Miller, a hard-drinking atheist who relished the stark realism of Reinhold Niebuhr's neoorthodoxy, enjoyed turning the tables on Holmes, Wasson, and company—on all those liberals who had so happily made the unusable Edwards so useful for their own self-congratulation. To hell with worrying about where Edwards fell short of Emerson, Miller chided: The eighteenth-century divine was every bit the seer and luminary that the writers of the American renaissance were. "The truth is," Miller claimed, "Edwards was infinitely more than a theologian. He was one of America's five or six major artists, who happened to work with ideas instead of with poems or novels." By comparison to Edwards, the Transcendentalists seemed transparently starry-eyed—"debauchees of dew," Miller had called them in one of his more notorious essays, "From Edwards to Emerson" (1940). Though also a close observer of nature, Edwards managed, in Miller's estimation, to overleap the gushing pantheism of the nineteenth century and cut to the existentialist chase of the twentieth. With an abiding sense of terror and depravity, Edwards was not a hellfire evangelist but a philosopher of "the meaning of meaning." Talk about carnivalesque inversions: Edwards now stood atop Emerson. He was no longer Winslow's Emerson in chains; he was America's Kafka.

Whether cast in favorable or unfavorable terms, all these Edwards-to-Emerson comparisons were a little bizarre, of course, and much of the subsequent writing on Edwards has concentrated on resituating him in the dense particularities of the eighteenth century, especially within the rise and spread of the evangelical movement in New England and the larger Atlantic world. The Edwards now in full view is the Edwards who faced (and often failed) the routine challenges of the local Congregational ministry, who helped forge the networks of an international Protestant awakening, who plotted out the history of the work of redemption and the place of revivalism in that divine scheme, and who assumed the presidency of Princeton to educate evangelical ministers, not spearhead the Enlightenment. It is the Edwards who hallowed as a model of evangelical dedication the self-abasing missionary David Brainerd—a melancholy young man kicked out of Yale College because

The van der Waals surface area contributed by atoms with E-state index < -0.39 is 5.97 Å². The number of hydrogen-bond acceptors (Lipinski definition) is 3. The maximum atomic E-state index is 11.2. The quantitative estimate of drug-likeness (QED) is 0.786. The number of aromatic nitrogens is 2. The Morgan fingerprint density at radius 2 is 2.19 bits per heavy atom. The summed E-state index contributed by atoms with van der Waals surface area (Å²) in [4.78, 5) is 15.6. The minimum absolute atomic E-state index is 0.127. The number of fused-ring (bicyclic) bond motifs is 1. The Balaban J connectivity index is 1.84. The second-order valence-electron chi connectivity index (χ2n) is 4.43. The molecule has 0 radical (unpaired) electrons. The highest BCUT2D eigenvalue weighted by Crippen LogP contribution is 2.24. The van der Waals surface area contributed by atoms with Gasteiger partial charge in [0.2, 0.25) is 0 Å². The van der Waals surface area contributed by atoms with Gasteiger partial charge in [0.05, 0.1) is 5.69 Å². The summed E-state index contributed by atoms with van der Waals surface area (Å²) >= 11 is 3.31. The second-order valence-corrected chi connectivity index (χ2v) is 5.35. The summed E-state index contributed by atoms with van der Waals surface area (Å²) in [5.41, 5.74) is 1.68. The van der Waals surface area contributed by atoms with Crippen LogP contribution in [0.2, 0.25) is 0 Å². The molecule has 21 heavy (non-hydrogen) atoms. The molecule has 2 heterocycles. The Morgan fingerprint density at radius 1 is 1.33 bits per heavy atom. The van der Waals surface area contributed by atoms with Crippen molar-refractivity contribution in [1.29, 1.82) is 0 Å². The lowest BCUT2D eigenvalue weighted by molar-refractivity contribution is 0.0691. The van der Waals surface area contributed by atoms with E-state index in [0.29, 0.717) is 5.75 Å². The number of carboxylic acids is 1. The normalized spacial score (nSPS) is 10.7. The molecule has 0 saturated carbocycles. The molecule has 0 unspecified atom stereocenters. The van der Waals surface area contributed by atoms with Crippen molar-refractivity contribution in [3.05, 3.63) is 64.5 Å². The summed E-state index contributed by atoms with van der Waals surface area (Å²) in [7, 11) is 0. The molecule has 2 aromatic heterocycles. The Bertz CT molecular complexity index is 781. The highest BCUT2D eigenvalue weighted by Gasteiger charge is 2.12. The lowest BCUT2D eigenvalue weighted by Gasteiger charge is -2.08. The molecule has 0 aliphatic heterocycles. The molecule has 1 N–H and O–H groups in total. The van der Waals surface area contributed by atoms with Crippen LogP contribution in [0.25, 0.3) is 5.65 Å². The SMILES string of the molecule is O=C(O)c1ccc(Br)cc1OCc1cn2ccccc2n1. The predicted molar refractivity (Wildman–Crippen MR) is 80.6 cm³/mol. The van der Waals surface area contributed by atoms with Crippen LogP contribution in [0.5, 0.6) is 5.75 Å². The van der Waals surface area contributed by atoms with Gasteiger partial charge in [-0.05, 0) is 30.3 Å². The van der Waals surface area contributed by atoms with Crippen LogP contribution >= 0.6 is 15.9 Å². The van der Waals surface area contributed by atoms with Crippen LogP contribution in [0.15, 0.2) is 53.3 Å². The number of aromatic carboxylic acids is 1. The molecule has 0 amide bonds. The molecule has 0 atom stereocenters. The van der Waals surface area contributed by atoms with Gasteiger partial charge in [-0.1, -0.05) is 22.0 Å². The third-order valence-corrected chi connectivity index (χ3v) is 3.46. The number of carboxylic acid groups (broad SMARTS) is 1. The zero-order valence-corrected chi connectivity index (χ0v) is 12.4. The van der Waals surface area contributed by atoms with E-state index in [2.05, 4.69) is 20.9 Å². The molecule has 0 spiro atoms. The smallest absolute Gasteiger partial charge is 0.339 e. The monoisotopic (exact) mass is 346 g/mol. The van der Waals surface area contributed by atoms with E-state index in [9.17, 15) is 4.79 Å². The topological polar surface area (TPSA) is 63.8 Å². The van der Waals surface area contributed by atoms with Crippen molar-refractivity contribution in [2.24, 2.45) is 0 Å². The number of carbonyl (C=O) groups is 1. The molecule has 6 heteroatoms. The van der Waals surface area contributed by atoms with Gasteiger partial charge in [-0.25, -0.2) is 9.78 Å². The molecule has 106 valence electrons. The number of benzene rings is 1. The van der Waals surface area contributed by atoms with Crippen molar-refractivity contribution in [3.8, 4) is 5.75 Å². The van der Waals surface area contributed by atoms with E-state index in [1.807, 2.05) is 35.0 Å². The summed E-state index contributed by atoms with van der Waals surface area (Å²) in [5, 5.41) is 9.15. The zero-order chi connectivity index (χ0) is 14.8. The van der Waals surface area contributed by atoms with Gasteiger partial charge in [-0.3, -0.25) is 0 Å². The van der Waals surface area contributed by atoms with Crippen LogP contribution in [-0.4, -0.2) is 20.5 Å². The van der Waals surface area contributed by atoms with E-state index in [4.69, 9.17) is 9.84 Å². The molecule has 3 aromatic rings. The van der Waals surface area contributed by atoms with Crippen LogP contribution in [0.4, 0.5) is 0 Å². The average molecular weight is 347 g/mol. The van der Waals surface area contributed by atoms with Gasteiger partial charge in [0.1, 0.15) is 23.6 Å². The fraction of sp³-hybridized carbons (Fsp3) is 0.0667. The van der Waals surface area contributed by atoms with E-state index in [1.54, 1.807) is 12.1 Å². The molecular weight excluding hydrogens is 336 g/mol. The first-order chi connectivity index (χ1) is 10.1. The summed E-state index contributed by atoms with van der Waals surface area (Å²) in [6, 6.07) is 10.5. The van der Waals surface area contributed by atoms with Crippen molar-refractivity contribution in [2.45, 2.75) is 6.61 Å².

of his "wildfire party zeal" for New Light preaching (rather than for the partying passions that now earn the censure of college deans and Tom Wolfe). Edwards saved Brainerd from ignominy and obscurity, turning his diary into the hagiography of a chastened saint and an inspiration for one evangelical missionary after another in the nineteenth century and well beyond.

The Edwards of evangelical Calvinism is currently very much the Edwards of record. This is especially evident in George M. Marsden's definitive, Bancroft prize–
winning biography, which Yale University Press published in 2003. Marsden's work stretches to more than six hundred pages, but the only Emerson to gain mention is a young minister from Massachusetts, Joseph Emerson, who became infatuated with Edwards's sixteen-year-old daughter Esther in late 1748. The unrequited desires of Joseph get some play in Marsden's painstaking biography (Esther decides, sensibly, that true love should wait). Meanwhile, Ralph Waldo and his Transcendental Club compatriots are nowhere on the horizon.

Into this changed scene steps Philip F. Gura, William S. Newman Distinguished Professor of American Literature and Culture at the University of North Carolina at Chapel Hill, with his biographical entry, Jonathan Edwards: America's Evangelical. Gura is understandably a little sheepish about offering a scaled-down biography only two years after Marsden's long-awaited behemoth. When Miller had offered his biography in the wake of Winslow's, he had simply shrugged off his competitor's contribution as a yeomanly effort—solid, thorough, reliable, and entirely beside the point. Edwards was a monumental intellectual, an artist in the world of ideas; his mind was all; the colonial world was a happenstance, an insignificant distraction on the order of youthful frolics.